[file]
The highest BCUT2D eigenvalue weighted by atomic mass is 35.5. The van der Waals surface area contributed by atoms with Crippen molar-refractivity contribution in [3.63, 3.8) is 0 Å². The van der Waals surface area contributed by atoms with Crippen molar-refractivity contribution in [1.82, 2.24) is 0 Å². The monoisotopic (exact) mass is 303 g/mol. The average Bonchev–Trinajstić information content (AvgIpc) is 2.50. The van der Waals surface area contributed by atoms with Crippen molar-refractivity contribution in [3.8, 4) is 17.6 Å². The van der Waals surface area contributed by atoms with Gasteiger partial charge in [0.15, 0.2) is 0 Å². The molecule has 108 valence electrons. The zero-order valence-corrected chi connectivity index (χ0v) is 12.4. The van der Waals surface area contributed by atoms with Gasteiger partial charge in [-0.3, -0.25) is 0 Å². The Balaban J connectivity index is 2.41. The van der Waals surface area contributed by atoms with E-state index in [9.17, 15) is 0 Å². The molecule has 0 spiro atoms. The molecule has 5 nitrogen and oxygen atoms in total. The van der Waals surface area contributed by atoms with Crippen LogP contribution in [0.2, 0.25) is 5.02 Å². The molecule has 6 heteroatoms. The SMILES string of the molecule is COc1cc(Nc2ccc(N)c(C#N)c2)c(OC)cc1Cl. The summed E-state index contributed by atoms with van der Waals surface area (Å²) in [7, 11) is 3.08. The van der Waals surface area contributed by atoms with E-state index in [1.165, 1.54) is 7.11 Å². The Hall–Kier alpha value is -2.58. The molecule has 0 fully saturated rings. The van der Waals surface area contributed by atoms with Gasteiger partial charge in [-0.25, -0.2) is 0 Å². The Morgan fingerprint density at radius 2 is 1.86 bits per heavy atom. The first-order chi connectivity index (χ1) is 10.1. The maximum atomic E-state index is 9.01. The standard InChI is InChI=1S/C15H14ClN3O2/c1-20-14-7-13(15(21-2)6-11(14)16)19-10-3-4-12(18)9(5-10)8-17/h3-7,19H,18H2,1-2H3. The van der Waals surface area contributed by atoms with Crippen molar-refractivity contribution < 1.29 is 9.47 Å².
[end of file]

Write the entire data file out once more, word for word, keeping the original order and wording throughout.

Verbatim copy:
The highest BCUT2D eigenvalue weighted by atomic mass is 35.5. The van der Waals surface area contributed by atoms with Crippen molar-refractivity contribution in [3.63, 3.8) is 0 Å². The van der Waals surface area contributed by atoms with Crippen molar-refractivity contribution in [1.82, 2.24) is 0 Å². The monoisotopic (exact) mass is 303 g/mol. The average Bonchev–Trinajstić information content (AvgIpc) is 2.50. The van der Waals surface area contributed by atoms with Crippen molar-refractivity contribution in [3.8, 4) is 17.6 Å². The van der Waals surface area contributed by atoms with Gasteiger partial charge in [0.15, 0.2) is 0 Å². The molecule has 108 valence electrons. The zero-order valence-corrected chi connectivity index (χ0v) is 12.4. The van der Waals surface area contributed by atoms with Gasteiger partial charge in [-0.3, -0.25) is 0 Å². The Balaban J connectivity index is 2.41. The van der Waals surface area contributed by atoms with E-state index in [9.17, 15) is 0 Å². The molecule has 0 spiro atoms. The molecule has 5 nitrogen and oxygen atoms in total. The van der Waals surface area contributed by atoms with Crippen LogP contribution in [0.2, 0.25) is 5.02 Å². The molecule has 6 heteroatoms. The SMILES string of the molecule is COc1cc(Nc2ccc(N)c(C#N)c2)c(OC)cc1Cl. The summed E-state index contributed by atoms with van der Waals surface area (Å²) in [7, 11) is 3.08. The van der Waals surface area contributed by atoms with E-state index in [1.165, 1.54) is 7.11 Å². The Hall–Kier alpha value is -2.58. The molecule has 0 fully saturated rings. The van der Waals surface area contributed by atoms with Gasteiger partial charge in [-0.25, -0.2) is 0 Å². The Morgan fingerprint density at radius 2 is 1.86 bits per heavy atom. The first-order chi connectivity index (χ1) is 10.1. The maximum atomic E-state index is 9.01. The standard InChI is InChI=1S/C15H14ClN3O2/c1-20-14-7-13(15(21-2)6-11(14)16)19-10-3-4-12(18)9(5-10)8-17/h3-7,19H,18H2,1-2H3. The van der Waals surface area contributed by atoms with Crippen molar-refractivity contribution < 1.29 is 9.47 Å².